The phragmites problem at Iona Marsh began in the early 1960s, when the first small colony appeared near a pipe draining into the marsh. Over the next 40 years, phragmites steadily expanded until it covered nearly 80 percent of the marsh area. Researchers tracking these changes noted a concurrent decline in marsh specialist birds and specialized brackish marsh plants, including state rarities.  In an effort to reverse these trends, the Palisades Interstate Park Commission, while partnering with Hudson River National Estuarine Research Reserve and the Highlands Environmental Research Institute, started a New York State Department of Environmental Conservation (NYSDEC) funded management program in 2008 focused on a 10-acre test area. The goal was to reduce the invasive phragmites, and make room for native plants to once again occupy the area. If the program was successful in this small area (1/15th of the marsh), it could be expanded to additional marshlands.

A multi-faceted control and monitoring program has been developed and implemented and the results have been dramatic. More than 90% of the phragmites was eliminated within one year and nearly 97% by the third year. Researchers saw the return of huge meadows of annual native marsh plants, including some state-threatened species, followed by perennial cattail stands. Marsh specialist birds such as Virginia rail, least bittern (State-threatened), and marsh wren followed soon thereafter.  Based on this success, the project was expanded to an adjacent 32-acre area of the marsh known as Ring Meadow. Both areas now have less than five percent Phragmites cover, an overall success on the journey to reestablish native vegetation.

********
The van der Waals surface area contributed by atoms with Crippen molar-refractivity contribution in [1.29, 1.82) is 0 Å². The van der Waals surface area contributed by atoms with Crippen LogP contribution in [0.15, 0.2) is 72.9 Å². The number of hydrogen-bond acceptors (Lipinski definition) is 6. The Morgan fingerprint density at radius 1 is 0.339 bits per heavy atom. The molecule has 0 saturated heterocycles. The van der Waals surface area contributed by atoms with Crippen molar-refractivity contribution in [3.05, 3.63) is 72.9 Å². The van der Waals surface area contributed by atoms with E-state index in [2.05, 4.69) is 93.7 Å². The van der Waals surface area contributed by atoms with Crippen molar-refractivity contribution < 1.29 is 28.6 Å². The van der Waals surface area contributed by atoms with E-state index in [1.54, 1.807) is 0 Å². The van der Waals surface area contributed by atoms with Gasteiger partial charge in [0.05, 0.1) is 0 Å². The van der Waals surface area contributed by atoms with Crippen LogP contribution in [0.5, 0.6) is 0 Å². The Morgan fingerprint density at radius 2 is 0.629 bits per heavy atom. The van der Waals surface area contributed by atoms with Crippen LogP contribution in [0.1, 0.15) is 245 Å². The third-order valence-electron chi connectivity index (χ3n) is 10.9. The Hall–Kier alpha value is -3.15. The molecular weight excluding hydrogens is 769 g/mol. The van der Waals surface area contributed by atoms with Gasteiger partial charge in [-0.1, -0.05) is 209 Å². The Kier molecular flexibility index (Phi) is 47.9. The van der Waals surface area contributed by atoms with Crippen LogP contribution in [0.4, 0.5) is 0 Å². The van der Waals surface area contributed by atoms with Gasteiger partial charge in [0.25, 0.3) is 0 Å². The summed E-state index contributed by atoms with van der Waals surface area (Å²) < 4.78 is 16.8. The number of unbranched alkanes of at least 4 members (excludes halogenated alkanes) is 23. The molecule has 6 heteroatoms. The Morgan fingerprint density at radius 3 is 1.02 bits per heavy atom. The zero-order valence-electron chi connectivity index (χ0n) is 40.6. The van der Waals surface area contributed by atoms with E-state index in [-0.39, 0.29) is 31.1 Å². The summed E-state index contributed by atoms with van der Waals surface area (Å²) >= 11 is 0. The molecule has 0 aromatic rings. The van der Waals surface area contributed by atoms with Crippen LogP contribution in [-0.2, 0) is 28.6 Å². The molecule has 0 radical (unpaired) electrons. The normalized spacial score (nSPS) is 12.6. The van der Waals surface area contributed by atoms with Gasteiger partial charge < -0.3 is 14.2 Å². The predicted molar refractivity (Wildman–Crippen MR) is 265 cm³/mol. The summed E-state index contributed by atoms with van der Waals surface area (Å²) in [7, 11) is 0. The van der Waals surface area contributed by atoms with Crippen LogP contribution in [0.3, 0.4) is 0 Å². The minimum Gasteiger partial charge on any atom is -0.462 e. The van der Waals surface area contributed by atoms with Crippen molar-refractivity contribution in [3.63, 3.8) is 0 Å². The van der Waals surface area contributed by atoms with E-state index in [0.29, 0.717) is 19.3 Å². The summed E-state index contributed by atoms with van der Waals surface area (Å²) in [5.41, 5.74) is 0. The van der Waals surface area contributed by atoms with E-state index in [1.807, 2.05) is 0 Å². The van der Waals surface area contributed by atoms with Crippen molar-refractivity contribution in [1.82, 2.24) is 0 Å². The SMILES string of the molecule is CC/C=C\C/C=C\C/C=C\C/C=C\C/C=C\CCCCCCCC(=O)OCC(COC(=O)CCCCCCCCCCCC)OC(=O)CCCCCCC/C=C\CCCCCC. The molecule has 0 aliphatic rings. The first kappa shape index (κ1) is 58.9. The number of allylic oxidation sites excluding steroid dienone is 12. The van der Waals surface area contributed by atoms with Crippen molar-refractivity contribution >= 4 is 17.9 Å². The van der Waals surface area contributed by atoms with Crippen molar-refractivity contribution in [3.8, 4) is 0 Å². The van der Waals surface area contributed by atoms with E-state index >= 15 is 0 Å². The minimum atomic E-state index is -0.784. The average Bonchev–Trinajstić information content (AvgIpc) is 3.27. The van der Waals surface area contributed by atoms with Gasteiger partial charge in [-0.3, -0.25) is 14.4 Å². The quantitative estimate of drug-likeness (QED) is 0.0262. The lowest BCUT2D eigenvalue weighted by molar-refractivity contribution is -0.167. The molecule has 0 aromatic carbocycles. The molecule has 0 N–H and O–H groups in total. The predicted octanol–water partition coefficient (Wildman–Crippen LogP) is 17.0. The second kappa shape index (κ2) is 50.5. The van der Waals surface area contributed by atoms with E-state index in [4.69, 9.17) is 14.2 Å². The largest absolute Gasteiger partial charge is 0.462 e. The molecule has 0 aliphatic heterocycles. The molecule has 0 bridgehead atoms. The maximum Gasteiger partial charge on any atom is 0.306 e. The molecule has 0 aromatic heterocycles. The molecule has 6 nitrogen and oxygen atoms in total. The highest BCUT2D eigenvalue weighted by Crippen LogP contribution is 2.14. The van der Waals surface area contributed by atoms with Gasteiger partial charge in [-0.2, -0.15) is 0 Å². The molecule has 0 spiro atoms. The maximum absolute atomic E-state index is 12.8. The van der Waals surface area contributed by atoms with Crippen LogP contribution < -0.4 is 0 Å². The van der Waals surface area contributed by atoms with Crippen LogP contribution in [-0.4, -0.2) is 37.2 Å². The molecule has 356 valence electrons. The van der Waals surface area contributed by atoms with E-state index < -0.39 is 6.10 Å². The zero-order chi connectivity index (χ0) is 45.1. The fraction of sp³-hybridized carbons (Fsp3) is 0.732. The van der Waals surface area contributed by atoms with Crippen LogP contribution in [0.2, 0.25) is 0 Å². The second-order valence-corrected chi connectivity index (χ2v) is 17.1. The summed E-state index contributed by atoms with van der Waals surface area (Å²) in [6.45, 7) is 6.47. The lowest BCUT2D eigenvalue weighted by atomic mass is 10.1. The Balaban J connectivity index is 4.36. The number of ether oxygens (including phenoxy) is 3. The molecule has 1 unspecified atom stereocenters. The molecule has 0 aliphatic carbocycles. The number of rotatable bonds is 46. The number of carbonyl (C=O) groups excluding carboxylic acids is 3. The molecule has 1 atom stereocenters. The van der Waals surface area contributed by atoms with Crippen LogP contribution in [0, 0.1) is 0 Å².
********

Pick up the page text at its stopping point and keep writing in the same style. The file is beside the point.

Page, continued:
2017 Image
Map of the Iona Island Marsh Treatment Areas

While complete eradication of the Phragmites may be impossible to achieve, success can be maintained through continued monitoring and spot treating remaining and new patches.  Bird and vegetation surveys are conducted annually, as are measurements of sediment build-up on the marsh surface, as it relates to sea level rise.  The goal remains to restore the native plant communities in the marsh to promote biodiversity. A healthy, native marsh community will lead to increased productivity and habitats for fish, birds, and mammals – many of them specially adapted to the brackish conditions at Iona.  With continued management, the long-term outlook is positive for this Hudson River jewel, one of only four large brackish marshes on the Hudson.

RingMeadow
Ring Meadow in 2016. Cattail and blooming Rose Mallow have regrown where phragmites once were.

Interested in seeing Iona Marsh for yourself? While public canoeing and kayaking are not allowed in the marsh itself to protect this unique place, through collaboration with the State Parks, NYS DEC offers free public canoe programs each summer.  Not a fan of getting on the water? Iona Island is accessible by road. There is a parking lot approximately ½ mile onto the island, right before the railroad tracks (the boundary of the public accessible areas), where you can park and view the marsh. Lucky visitors may spot waterfowl, muskrats, frogs, turtles, wetland birds, deer, or even bald eagles!

Photo credit:   PIPC Archives

Dr. Ed McGowan,  2017 Annual Report Iona Island Marsh

Post by Jesse Predmore, SCA

Edited by: Dr. Ed McGowan & Chris O’Sullivan

Featured image: lulun & kame accessed from Flickr